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Senita (Lophocereus schottii)

The senita cactus is at the northernmost end of its range in the monument. This cactus has a unique relationship with the senita moth. The moth is the only nocturnal pollinator for this cactus, and the cactus in turn serves as a reliable food source for the moth and host plant for eggs. Traditionally the juvenile stems were cut, boiled, and the liquid consumed as a remedy to various ailments.

Identify this Cactus

The senita cactus grows several limbs from the ground, reaching heights of 20 feet (6 m). The stems are rarely branched, and have 5-8 ribs down the length. Spines are shorter and more orderly on the lower portions of the stems, but elongate and become shaggy at the top, lending this cactus the nickname of “old man’s beard”. Flowers white to pink in color, opening at night and closing by morning. Fruits are oval or rounded and filled with nutritious pulp that is quickly eaten by birds and ants, that is, if the larva of the senita moth haven’t already consumed it. This cactus prefers even ground and the most impressive stand in the United States can be found at Senita Basin.

A chainfruit cholla stands tall and branching, with full, spiky crowns.

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Chain fruit cholla (Cylindropuntia fulgida)

Chain fruit or jumping cholla is a common shrubby cactus found in the monument. The nickname “jumping” cholla comes from its easily detached joints that seem to jump and stick to skin or clothing that brushes it. Fruit is usually sterile, so this cactus reproduces by dropping pieces of itself, or “joints”, and sprouting a new plant through cloning. The fruit, although dry and generally not favored are very high in calcium and are regularly consumed by deer and cattle. The O’odham would eat this fruit to bolster meals during a time of scarcity, and before the tastier, more nutritious saguaro fruit ripened.

Identify this Cactus

You may find chain fruit chollas growing 3-5 feet tall (0.9-1.5 m) around the monument, though some may grow over 10 feet tall. This cactus is spiny all over, with 1.5 inch long (3cm) straw-colored spines covering younger, higher up stems, and breaking off of the lower portion to reveal the old, dark stem. Flowers are about the size of a quarter coin and are pink with purple or white accents. Inch-long (2.5 cm), spineless fruit is linked end-to-end and hangs in drooping “chains”.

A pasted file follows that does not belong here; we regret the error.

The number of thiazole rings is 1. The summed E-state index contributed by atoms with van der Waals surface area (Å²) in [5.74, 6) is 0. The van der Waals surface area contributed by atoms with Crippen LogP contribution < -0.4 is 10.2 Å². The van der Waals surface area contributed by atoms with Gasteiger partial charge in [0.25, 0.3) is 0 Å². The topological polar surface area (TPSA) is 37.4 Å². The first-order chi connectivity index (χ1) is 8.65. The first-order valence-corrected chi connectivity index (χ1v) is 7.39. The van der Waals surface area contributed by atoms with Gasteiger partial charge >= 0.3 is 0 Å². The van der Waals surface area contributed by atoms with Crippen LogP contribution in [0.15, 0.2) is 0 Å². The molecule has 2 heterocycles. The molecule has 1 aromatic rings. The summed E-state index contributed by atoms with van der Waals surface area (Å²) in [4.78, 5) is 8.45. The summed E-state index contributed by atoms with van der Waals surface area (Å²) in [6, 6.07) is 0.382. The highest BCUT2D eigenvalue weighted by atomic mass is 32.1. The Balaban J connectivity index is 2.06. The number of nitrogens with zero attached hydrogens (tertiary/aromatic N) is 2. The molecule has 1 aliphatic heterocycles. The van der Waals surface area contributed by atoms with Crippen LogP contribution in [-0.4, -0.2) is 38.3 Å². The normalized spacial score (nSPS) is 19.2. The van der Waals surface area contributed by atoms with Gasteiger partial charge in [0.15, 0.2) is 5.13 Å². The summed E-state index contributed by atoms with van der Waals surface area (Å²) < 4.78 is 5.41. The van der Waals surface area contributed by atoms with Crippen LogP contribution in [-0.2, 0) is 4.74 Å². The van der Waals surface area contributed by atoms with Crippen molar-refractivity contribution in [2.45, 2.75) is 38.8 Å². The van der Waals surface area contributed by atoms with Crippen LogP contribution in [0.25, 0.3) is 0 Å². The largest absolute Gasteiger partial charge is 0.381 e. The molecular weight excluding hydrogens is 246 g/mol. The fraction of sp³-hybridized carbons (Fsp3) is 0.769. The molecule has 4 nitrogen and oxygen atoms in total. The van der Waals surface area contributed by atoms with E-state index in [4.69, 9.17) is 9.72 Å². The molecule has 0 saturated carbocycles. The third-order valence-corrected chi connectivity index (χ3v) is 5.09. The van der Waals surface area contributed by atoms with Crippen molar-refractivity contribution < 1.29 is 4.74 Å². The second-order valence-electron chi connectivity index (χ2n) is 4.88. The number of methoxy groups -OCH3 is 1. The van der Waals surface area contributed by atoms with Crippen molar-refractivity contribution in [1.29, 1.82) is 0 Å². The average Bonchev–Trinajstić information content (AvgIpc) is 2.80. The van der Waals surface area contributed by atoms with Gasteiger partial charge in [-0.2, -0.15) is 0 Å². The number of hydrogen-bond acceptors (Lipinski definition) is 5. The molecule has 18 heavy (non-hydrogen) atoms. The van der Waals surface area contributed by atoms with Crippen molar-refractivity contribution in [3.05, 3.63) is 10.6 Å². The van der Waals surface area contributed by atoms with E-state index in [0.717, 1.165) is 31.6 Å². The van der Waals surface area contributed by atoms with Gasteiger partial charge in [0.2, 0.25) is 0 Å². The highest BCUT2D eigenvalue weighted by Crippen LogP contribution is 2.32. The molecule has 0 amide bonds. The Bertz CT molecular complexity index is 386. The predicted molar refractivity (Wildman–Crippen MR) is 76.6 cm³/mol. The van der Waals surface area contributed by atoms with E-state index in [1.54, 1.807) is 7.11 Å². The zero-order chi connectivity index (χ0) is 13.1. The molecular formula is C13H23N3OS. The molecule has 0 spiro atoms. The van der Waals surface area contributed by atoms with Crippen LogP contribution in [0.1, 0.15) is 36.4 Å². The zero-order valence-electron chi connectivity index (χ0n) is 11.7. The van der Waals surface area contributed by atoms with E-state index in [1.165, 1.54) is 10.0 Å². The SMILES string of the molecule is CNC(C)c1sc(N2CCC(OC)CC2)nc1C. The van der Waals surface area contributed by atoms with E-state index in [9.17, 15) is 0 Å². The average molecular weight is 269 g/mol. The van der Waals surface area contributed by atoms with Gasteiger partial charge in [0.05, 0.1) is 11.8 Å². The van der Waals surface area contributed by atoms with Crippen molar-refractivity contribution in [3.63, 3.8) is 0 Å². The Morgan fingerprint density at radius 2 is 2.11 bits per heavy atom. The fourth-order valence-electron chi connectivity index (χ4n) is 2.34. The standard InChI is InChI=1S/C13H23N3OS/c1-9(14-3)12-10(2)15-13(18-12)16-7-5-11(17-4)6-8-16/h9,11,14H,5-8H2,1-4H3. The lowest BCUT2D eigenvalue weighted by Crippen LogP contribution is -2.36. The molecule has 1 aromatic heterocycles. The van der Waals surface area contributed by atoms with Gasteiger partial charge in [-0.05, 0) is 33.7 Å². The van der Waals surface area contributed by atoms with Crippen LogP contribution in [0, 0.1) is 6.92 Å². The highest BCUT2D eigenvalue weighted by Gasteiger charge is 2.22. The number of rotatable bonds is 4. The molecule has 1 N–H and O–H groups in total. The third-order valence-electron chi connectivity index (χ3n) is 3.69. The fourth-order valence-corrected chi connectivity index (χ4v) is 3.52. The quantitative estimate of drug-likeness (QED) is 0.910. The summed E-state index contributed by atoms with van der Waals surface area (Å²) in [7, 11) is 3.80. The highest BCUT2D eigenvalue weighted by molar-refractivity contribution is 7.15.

A group of teddy bear cholla growing stout, with a thick, spiky, silver crowns.

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Teddy-bear cholla (Cylindropuntia bigelovii)

Teddy-bear cholla, like chain fruit cholla, has joints that easily break away to clone elsewhere. Sometimes, these joints begin to grow right next to the adult plant, or only a short distance away, creating a group of cholla known as a cholla garden. Packrats will collect cholla joints and place them around the entrances to their burrows or “middens” as protection against coyotes and kit foxes looking for a meal. Cactus wren and other small birds will similarly nest in the spiny branches of cholla for protection from predators.

Identify this Cactus

Teddy-bear cholla is named or its all-around fuzzy appearance. Teddy-bear cholla is a stout cactus, typically standing 1-5 feet tall (0.3-1.5 m), with a crown of branches that doesn’t droop, and a dark lower trunk. Flowers are green, with red on the outside. The spines on teddy-bear cholla are fairly short and densely packed, and the whole plant is stout, whereas chain fruit cholla have more loosely arranged spines, and are taller with drooping arms.

An Engelmann's prickly pear grows in a short sprawl and several pads high.

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Engelmann’s prickly pear (Opuntia engelmannii)

There are several species of prickly pear cacti in the monument, but Engelmann’s prickly pear, also called the desert prickly pear, or “nopal” is the most common. Most prickly pears are famously edible cacti of the desert southwest. This the stems or pads can be harvested, and their spines removed, then sliced to size to be eaten raw or cooked in a dish. Fruits are commonly known as “tuna” in Spanish, and are popular in jams and jellies, candy, and drinks as flavoring.